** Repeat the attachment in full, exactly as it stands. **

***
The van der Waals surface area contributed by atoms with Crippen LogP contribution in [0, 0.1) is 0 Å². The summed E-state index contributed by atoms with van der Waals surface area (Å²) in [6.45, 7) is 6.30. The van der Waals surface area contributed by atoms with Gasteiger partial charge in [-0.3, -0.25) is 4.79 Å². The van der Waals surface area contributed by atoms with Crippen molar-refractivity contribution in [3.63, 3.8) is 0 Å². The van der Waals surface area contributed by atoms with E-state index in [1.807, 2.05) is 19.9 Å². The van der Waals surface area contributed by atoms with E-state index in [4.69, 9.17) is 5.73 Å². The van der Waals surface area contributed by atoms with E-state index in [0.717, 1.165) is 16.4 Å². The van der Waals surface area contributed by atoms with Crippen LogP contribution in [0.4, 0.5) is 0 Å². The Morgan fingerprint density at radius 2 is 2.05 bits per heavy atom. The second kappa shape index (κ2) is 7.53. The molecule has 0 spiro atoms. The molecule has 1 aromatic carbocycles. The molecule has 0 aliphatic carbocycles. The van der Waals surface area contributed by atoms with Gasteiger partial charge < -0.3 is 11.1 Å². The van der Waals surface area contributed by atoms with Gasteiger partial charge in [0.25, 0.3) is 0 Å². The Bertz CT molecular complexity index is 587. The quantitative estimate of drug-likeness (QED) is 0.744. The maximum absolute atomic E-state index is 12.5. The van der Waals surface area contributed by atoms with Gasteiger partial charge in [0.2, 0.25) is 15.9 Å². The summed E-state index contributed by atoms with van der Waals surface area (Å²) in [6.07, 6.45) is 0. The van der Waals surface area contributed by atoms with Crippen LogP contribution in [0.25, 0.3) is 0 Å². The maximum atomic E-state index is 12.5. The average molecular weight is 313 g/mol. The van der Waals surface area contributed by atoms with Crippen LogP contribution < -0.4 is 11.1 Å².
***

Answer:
The van der Waals surface area contributed by atoms with Crippen LogP contribution in [0, 0.1) is 0 Å². The summed E-state index contributed by atoms with van der Waals surface area (Å²) in [6.45, 7) is 6.30. The van der Waals surface area contributed by atoms with Gasteiger partial charge in [-0.3, -0.25) is 4.79 Å². The van der Waals surface area contributed by atoms with Crippen molar-refractivity contribution in [3.63, 3.8) is 0 Å². The van der Waals surface area contributed by atoms with E-state index in [1.807, 2.05) is 19.9 Å². The van der Waals surface area contributed by atoms with E-state index in [4.69, 9.17) is 5.73 Å². The van der Waals surface area contributed by atoms with E-state index in [0.717, 1.165) is 16.4 Å². The van der Waals surface area contributed by atoms with Crippen LogP contribution in [0.4, 0.5) is 0 Å². The Morgan fingerprint density at radius 2 is 2.05 bits per heavy atom. The second kappa shape index (κ2) is 7.53. The molecule has 0 spiro atoms. The molecule has 1 aromatic carbocycles. The molecule has 0 aliphatic carbocycles. The van der Waals surface area contributed by atoms with Gasteiger partial charge < -0.3 is 11.1 Å². The van der Waals surface area contributed by atoms with Gasteiger partial charge in [0.25, 0.3) is 0 Å². The Bertz CT molecular complexity index is 587. The quantitative estimate of drug-likeness (QED) is 0.744. The maximum absolute atomic E-state index is 12.5. The van der Waals surface area contributed by atoms with Gasteiger partial charge in [0.2, 0.25) is 15.9 Å². The summed E-state index contributed by atoms with van der Waals surface area (Å²) in [6.07, 6.45) is 0. The van der Waals surface area contributed by atoms with Crippen LogP contribution in [0.25, 0.3) is 0 Å². The maximum atomic E-state index is 12.5. The average molecular weight is 313 g/mol. The van der Waals surface area contributed by atoms with Crippen LogP contribution < -0.4 is 11.1 Å².